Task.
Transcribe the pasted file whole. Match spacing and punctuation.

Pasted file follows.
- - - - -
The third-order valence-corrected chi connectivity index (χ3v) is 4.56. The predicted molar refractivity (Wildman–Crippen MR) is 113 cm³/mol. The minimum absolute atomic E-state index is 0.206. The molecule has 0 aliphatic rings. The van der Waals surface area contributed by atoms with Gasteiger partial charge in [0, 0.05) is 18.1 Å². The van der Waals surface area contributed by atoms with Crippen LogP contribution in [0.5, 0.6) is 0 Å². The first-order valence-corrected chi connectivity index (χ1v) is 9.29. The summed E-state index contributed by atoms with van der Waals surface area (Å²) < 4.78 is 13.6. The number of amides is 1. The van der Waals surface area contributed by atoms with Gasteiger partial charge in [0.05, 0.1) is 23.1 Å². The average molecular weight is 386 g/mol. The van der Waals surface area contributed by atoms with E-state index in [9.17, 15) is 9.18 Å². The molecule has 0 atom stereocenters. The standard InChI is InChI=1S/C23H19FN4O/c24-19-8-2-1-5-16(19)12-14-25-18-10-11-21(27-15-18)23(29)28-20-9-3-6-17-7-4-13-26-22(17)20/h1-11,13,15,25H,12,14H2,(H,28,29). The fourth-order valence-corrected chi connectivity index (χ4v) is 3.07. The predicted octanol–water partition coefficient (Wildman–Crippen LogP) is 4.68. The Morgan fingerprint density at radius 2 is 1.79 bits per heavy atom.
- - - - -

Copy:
The third-order valence-corrected chi connectivity index (χ3v) is 4.56. The predicted molar refractivity (Wildman–Crippen MR) is 113 cm³/mol. The minimum absolute atomic E-state index is 0.206. The molecule has 0 aliphatic rings. The van der Waals surface area contributed by atoms with Gasteiger partial charge in [0, 0.05) is 18.1 Å². The van der Waals surface area contributed by atoms with Crippen LogP contribution in [0.5, 0.6) is 0 Å². The first-order valence-corrected chi connectivity index (χ1v) is 9.29. The summed E-state index contributed by atoms with van der Waals surface area (Å²) < 4.78 is 13.6. The number of amides is 1. The van der Waals surface area contributed by atoms with Gasteiger partial charge in [0.05, 0.1) is 23.1 Å². The average molecular weight is 386 g/mol. The van der Waals surface area contributed by atoms with E-state index in [9.17, 15) is 9.18 Å². The molecule has 0 atom stereocenters. The standard InChI is InChI=1S/C23H19FN4O/c24-19-8-2-1-5-16(19)12-14-25-18-10-11-21(27-15-18)23(29)28-20-9-3-6-17-7-4-13-26-22(17)20/h1-11,13,15,25H,12,14H2,(H,28,29). The fourth-order valence-corrected chi connectivity index (χ4v) is 3.07. The predicted octanol–water partition coefficient (Wildman–Crippen LogP) is 4.68. The Morgan fingerprint density at radius 2 is 1.79 bits per heavy atom.